Here to There

Things Far Held Near

Press Release

March 9, 2022 (Palo Alto, CA) - Qualia Contemporary Art is pleased to announce Here to There, a solo exhibition by South Korean-born, Oakland-based painter, Younhee Paik. The artist’s surreal, often abstract paintings combine symbolism, celestial imagery, and strong feminist undertones. Paik’s work tells the story of her life, touching on themes of immigration, motherhood, and the artist’s connection to nature. The exhibition features a selection of works made within the last decade from her series “Golden Climb,”“City Awaken,” “Ancient River,” and “Ascending.” Here to There will be open to the public from March 24 - May 21, 2022, with an opening celebration with the artist hosted on March 26 from 4:00 - 7:00 PM PST.

 

The exhibition title, Here to There, speaks to a journey -  literal, emotional, and metaphorical. Paik has made big moves geographically over the course of her life, but the real journey in Paik’s mind is one toward a personal achievement in her art. And with each journey comes many detours — the artist may start painting with certain ideas and images in mind, but over the course of working she finds life has taken her elsewhere. This offers itself as both a struggle and a blessing. 

 

The symbols in her work reinforce this idea of movement from one place to another; ladders, stairs, and steps feature prominently in the artist’s “Ascending” series. Paik was living in San Francisco during that time, juggling her housework, children, and her artwork. During this time, her painting studio was located in the basement of her house, and the persistent question in her life was how to paint while raising a family — in other words, how to find time to go down the stairs. This is, of course, a common dilemma for many women artists, and one that is often generational and culturally informed. Paik found inspiration and support to keep painting from her mother, whose familial obligations kept her from pursuing her own singing career.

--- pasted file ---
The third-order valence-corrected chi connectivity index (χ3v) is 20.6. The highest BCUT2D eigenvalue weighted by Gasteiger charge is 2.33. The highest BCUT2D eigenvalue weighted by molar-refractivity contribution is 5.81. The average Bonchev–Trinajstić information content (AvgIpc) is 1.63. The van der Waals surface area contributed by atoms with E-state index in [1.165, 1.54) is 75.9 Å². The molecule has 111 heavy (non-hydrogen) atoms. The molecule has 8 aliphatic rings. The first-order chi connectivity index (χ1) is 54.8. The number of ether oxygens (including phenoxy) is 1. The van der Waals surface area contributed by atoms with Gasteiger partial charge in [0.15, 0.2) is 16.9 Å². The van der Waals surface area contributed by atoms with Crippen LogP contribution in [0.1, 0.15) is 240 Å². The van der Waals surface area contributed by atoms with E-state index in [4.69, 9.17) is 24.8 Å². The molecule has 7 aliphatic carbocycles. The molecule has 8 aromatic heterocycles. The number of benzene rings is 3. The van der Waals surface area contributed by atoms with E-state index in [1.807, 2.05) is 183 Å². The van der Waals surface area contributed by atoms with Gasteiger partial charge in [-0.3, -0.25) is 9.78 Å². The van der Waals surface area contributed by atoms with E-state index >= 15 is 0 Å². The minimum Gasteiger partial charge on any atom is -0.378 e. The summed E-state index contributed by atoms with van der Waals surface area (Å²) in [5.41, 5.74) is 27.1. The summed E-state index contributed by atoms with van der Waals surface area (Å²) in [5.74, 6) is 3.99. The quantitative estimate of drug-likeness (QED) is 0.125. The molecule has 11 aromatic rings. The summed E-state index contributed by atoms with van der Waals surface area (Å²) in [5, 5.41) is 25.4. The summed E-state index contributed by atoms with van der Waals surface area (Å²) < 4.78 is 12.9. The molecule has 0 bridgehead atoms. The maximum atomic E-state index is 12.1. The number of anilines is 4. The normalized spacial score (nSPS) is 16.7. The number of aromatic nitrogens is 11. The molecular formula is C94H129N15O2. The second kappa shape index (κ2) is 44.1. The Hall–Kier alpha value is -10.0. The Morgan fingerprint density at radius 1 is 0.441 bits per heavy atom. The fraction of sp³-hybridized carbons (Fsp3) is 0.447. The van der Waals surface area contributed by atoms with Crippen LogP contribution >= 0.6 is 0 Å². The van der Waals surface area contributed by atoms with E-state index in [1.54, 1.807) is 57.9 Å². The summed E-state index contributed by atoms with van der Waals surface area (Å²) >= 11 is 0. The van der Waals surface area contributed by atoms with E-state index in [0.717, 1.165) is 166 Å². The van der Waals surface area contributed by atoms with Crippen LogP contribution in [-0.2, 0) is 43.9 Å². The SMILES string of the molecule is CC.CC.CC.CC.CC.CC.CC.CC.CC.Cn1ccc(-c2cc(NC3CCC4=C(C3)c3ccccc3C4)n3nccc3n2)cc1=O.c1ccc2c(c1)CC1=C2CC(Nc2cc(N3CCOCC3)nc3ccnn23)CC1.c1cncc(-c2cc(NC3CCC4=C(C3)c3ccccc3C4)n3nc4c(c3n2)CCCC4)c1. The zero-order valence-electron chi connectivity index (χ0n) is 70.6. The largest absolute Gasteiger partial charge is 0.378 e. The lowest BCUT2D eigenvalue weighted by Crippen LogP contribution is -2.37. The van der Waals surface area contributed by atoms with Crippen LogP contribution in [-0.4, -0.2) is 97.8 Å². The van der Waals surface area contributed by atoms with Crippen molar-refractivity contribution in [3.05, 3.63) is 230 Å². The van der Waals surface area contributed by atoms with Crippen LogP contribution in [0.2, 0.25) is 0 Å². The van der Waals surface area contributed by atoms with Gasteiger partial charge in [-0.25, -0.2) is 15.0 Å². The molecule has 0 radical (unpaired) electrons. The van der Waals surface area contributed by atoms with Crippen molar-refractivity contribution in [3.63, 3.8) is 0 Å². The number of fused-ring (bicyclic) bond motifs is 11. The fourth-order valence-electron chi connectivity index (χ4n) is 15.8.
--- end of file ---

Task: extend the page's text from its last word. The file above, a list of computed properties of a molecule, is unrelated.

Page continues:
With work rooted in the natural world, Paik derives much of her imagery from her time living by the ocean as a young child during the Korean War. In Asia, trees are considered to be ancestors and there is a great respect for nature in Korean culture. Paik’s own love and respect for nature was taught to her by her father, and this influence on her imagination can be seen in repeated motifs of water and fish. 

 

A recent work takes outer space as its inspiration; Columbus Finds the Way grapples with the later part of Paik’s journey as an artist and a woman. Now that her children are grown, she feels like she can truly immerse herself in her work without interruption or obligations — a common experience for women who are not able to pursue their creative ambitions until later in life. The painting, which shows a scene in outer space, was created on six separate aluminum plates mounted on wood, and decorated with oil paint and a special technique involving poured turpentine. The dotted lines in the work represent time passing in seconds and heartbeats as the artist searches for new adventures in the universe. The planetary shapes are created by cutting off the bottom of the plastic dishes the artist uses for mixing paints, which are coated with excess color. These shapes are then pasted as collage elements on the works. Paik is drawn to celestial scenes, reminiscent of the many nights she would work in silence after her children went to bed. In the late hours, she continues to find inspiration in the expansive, unending night sky. 

 

About the Artist

Younhee Paik was educated first in South Korea, and later in San Francisco where she received her M.F.A. and resided as an active artist for over thirty years while continually revisiting her homeland. For the past twelve years, she has held a studio and exhibited in New York, San Francisco, and Seoul. She is a passionate, expressive painter whose feelings assume a masterful presence in large, dynamic paintings.